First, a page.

Location: Great Basin Rangelands ResearchTitle: Understanding the effects of grazing and prescribed fire on hydrology of Kentucky Bluegrass dominated rangelands in the Northern Great Plains
|NOUWAPKO, SAYJRO - University Of Nevada|
Submitted to: Journal of Soil and Water Conservation
Publication Type: Peer Reviewed Journal
Publication Acceptance Date: 12/15/2018
Publication Date: 7/8/2019
Citation: Nouwapko, S., Toledo, D.N., Sanderson, M.A., Weltz, M.A. 2019. Understanding the effects of grazing and prescribed fire on hydrology of Kentucky Bluegrass dominated rangelands in the Northern Great Plains. Journal of Soil and Water Conservation. 74(4):360-371. https://doi.org/10.2489/jswc.74.4.360.
Interpretive Summary: National Resources Inventory resource assessment report shows little to no departure on rangeland health for most northern Great Plains Rangelands. This information is supported by Interpreting Indicators of Rangeland Health (IIRH) data collected at local to national scales. There is however a mismatch between what these data are showing and what resource professionals are seeing on the ground. Despite evident ecosystem changes, IIRH assessments show little to no departure from reference condition for soil and site stability and hydrologic function and slight to moderate departure from reference condition for biotic integrity. These differences are mainly attributable to invasion of Kentucky bluegrass, smooth brome and other exotic grasses. According to NRI data, Kentucky bluegrass is now present in over 85% of the areas sampled. This invasive, perennial, cool season grass can serve to stabilize soils and increase site stability; it affects nutrient flows, soil structure, and plant community composition affecting biotic integrity; and it affects the hydrologic function of an area by changing root structure and the way in which water flow, is captured and then safely released back into the ecosystem. We used rainfall simulators, water droplet infiltration time, and molarity of ethanol droplet tests to determine whether the presence of Kentucky bluegrass root mat, thatch, and litter layers affect water infiltration and therefore hydrologic function of these Kentucky bluegrass dominated ecosystems; and whether grazing and prescribed fire influenced hydrophobicity and hydrologic response. Our results indicate that water hydrophobicity in the litter and thatch soil layers increased as Kentucky bluegrass increased in the vegetation, leading to decrease infiltration and rapid onset of runoff when rainfall was simulated on soils with less than 20% volumetric water content. Hydrophobicity dramatically declined in the thatch layer and was completely absent from the litter layer after rainfall. In contrast to the rainfall simulations on dry soils, wet runs showed a beneficial effect of Kentucky bluegrass on hydrologic response with delayed runoff and reduced runoff ratios. Our study also shows that prescribed fire had an increasing effect on litter hydrophobicity, but this effect did not adversely impact hydrologic response. This study highlights the need for more experimental data in these northern Great Plains ecosystems to fully elucidate the effect of Kentucky bluegrass on rangeland hydrology.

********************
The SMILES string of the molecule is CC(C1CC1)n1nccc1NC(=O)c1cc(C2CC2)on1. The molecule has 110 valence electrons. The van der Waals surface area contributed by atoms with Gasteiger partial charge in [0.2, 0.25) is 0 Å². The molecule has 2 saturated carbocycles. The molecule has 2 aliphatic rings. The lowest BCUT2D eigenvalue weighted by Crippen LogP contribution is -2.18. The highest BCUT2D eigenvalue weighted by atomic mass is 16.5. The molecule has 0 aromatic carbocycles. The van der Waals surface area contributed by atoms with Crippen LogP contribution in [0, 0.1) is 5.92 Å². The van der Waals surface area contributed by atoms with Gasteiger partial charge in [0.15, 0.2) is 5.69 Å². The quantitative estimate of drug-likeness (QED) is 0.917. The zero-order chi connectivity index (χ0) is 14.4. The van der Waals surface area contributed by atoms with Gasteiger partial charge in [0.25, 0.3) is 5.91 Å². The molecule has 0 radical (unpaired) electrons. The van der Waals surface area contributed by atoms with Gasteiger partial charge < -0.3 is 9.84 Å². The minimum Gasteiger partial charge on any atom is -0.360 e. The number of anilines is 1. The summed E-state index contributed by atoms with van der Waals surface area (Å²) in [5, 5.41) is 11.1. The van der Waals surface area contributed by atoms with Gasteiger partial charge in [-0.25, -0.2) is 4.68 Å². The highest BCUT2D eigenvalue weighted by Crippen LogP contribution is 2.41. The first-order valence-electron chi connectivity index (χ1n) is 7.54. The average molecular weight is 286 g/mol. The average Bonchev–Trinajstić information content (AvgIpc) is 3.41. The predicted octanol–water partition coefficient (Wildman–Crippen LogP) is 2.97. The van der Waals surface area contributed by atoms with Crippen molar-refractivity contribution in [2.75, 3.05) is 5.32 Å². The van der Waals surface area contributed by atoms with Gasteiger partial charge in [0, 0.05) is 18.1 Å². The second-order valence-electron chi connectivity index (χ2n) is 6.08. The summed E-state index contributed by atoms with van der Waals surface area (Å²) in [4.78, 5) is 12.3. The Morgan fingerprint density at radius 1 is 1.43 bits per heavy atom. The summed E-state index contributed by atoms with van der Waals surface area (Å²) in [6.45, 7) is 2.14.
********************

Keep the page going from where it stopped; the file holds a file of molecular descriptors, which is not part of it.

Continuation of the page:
Technical Abstract: According to National Resources Inventory data, Kentucky bluegrass (Poa pratensisL.) is now present in over 85% of the areas sampled. This invasive, perennial, cool season grass can serve to stabilize soils and increase site stability; however, it also alters nutrient flows, soil structure, and plant community composition, ultimately degrading biotic integrity. In addition, Kentucky bluegrass alters the hydrologic function of an area by changing root structure and the way in which water flow is captured and released back into the ecosystem. To clarify the effect of Kentucky bluegrass on hydrological characteristics of invaded sites, rainfall simulation experiments and hydrophobicity measurements with water drop infiltration time and molarity of ethanol droplet tests were conducted at three locations all within the same ecological site in the northern Great Plains. Rainfall simulation experiments were performed on 24 large plots (6 × 2 m) at 63.5 mm h-1 and 127 mm h-1 intensities and on 16 small plots (0.7 × 0.7 m) at 63.5 mm h-1 and 103 mm h-1. Rainfall was maintained on the large plots until 10 minutes of steady-state runoff was measured or for a maximum of 30 minutes in the absence of runoff, while on the small plots, rainfall duration was set at 25 minutes. The soil layer was divided into four strata (litter, thatch, root mat, and mineral soil), which were physically separated for their hydrophobic behavior in laboratory and field water drop penetration tests and molarity analyses. Our results indicate that on dry soil strata, water drop penetration time increased by 20 seconds on litter and 3 seconds on thatch for every percentage point increase in Kentucky bluegrass in the vegetation, confirming the close association between this grass species and the development of soil hydrophobicity. Rainfall simulation on dry soils (less than 20% volumetric water content) also revealed that the time needed to initiate runoff was shortened by 5 minutes, and the runoff ratio increased by 0.004 for every percentage point increase of Kentucky bluegrass in the vegetation cover. Hydrophobicity dramatically declined in the thatch layer by a factor of 4 and was completely absent from the litter layer after wetting. In contrast to the rainfall simulations on dry soils, wet runs (volumetric water content =20%) showed a beneficial effect of Kentucky bluegrass on hydrologic response with delayed runoff by 5 minutes and reduced runoff ratios by 0.003 for 1% increase in Kentucky bluegrass in the vegetation cover. Prescribed fire increased litter hydrophobicity, but this did not adversely affect hydrologic response. This study highlights the need for further research contrasting detrimental effects of Kentucky bluegrass on hydrologic response in dry soil conditions with the beneficial effect of this grass on infiltration under wet conditions to better predict the overall ecohydrological outcome of an invasion by this grass species.